centre of the procession.
Then he marches slowly down the
steps and into the road. The Diwa
Nilami comes down. The devil
dancers prostrate themselves In .the
ust before him. Two smaller ele
Iphants form up alongside the bearer
ogh1e tooth and the whole procession
Is. in motion. It moves along the
sid j the lake, a glowini; serpent,
'a g slowly, weirdly. It disap
'C
pf.rs in thA distance. The sound of
the Atomtoms comes at last fitfully,
addhe squir is almost silent.
Then again the sound draws nearer
and the throb,- thrqb; tarob. of the
toto's, becomes more imsistent.
The Dalada MaligawaPmber i.! re
turning. Again the blare and the
flare, and the procession, ccmesto-the
gate of the temple. Tie tomtom
beatars go before; the temple
kapuralas and attendants, the men
with golden umbrellas and the men
with the fans swarm over the wails
helter-skelter like a stage crowd.
Then the Diwa Nilami paces slowly
through the archway, and the great
elephant follows. The same cere
mony is observed at the removal of
.the carandua from the palanquin.
In the lamplight between two rows
of brown, eager faces the Diwa Nilami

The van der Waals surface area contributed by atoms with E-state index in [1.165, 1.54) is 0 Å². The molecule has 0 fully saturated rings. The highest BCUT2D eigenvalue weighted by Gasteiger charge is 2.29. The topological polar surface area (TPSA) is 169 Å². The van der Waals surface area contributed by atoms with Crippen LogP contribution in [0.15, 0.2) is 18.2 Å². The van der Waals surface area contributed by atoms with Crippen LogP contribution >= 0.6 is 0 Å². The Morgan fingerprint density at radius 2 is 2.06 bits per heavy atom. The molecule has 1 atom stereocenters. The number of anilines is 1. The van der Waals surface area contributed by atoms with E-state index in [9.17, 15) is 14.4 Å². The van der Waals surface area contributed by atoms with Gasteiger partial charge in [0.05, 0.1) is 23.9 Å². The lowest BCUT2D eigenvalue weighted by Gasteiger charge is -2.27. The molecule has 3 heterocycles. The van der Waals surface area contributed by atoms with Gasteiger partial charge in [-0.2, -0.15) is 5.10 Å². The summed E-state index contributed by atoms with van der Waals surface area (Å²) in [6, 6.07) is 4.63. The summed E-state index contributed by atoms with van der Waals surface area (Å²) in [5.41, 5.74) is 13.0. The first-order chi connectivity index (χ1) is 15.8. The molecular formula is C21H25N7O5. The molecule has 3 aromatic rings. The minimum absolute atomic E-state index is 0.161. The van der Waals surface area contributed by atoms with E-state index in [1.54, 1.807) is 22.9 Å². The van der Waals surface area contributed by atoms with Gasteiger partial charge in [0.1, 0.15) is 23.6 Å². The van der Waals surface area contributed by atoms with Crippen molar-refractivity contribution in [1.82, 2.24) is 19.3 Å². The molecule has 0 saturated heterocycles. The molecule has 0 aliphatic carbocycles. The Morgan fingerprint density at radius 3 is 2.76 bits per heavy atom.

goes with stately step through the
temple. bearing the carandua in the
silken cloth, amid the deafening din
of .tomtoms and golden trumpets
(nagasinnam) and tambourines. He.
passes through the doorway that
leads to the shrine-the music is
hushed. Men follow with all the
other trappings and accoutrements.
The tomtom beaters pack up their
instruments in cloths. The play is
ended for the night. Only the sound
of elephant bells breaks the stillness
of the moonlit night-tinkling, clang
ing, ting-a-ling-as they tether the
elephants, the great andsmall, in the
courtyard of the temple under the
palm trees.
Pigeon Photographers.
By PRISCILLA LEONARD.
A German genius, Dr. J. Neubron
ner, of Kronberg, has been experi
menting with carrier pigeons as pho
tographers of bird's-eye views. Dr.
Neubronner's father, a Kronberg
apothecary, was a carrier pigeon en
thusiast, and organized a sort of rural